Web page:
Big stars at World Cup opener
Johannesburg - South Africa's legendary trumpeter Hugh Masekela will jazz up the World Cup opening ceremony with American R-and-B star R Kelly, but all eyes will be on the stands for a glimpse of Nelson Mandela.
Mandela's family confirmed that the 91-year-old icon of the anti-apartheid struggle would attend the opening match, if only for a while, but no details have emerged about how or when he will arrive.
Organiser Derek Carstens promises a "big surprise" during the first seven minutes of the ceremony, but said the secret would not involve South Africa's first black president, who is increasingly frail but still beloved.
On the ground, more than 1 500 performers will showcase music and dance from the "six-pack" of African countries participating in the continent's first World Cup, Culture Minister Lulu Xingwana said.
"We're very happy that we have the best from South Africa and the best from the African continent," she said.
R Kelly will perform with the Soweto Spiritual Singers. Nigerian Afro-funk star Femi Kuti will also perform, while South Africa will pay tribute to the late opera tenor Siphiwo Ntshebe.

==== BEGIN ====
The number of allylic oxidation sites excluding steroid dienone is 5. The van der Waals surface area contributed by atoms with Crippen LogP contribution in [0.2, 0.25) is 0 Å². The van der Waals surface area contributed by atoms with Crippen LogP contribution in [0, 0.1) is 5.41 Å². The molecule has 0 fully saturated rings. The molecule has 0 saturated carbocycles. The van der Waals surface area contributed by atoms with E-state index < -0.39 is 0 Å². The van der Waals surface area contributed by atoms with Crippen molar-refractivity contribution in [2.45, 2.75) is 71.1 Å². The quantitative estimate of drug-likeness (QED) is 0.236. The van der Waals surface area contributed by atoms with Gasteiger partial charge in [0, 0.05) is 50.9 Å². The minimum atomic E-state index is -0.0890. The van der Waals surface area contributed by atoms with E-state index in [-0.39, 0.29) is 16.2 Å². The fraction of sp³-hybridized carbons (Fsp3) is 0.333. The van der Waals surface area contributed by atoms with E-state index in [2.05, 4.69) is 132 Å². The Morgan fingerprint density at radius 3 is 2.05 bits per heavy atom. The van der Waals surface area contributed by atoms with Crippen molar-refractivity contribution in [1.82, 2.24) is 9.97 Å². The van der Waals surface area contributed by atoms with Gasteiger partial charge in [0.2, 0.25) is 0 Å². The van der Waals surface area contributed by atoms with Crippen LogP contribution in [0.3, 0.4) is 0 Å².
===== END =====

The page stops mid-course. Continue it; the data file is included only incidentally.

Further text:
The 34-year-old rising star had been asked by Mandela to sing at the opening ceremony, but he died suddenly last month of bacterial meningitis.
Details about the ceremony have been closely guarded in the months before the event.
Carstens promised there would be one more "big surprise" during the ceremony's first seven minutes.
He said it would not involve Nobel Peace Prize-winner Mandela, whose family said on Tuesday that he would make a brief appearance at the ceremony, ending weeks of uncertainty over whether the increasingly frail former president would attend.
Mandela's involvement proved critical at key moments in the campaign to bring the tournament to Africa for the first time, and FIFA president Sepp Blatter has called him "the person who got the World Cup for South Africa".
The 40-minute opening ceremony starts at 14:00 (12:00 GMT) on Friday ahead of the kick-off match between South Africa and Mexico.
Organisers expect hundreds of millions of viewers to watch on television, making it one of the world's most-watched events.
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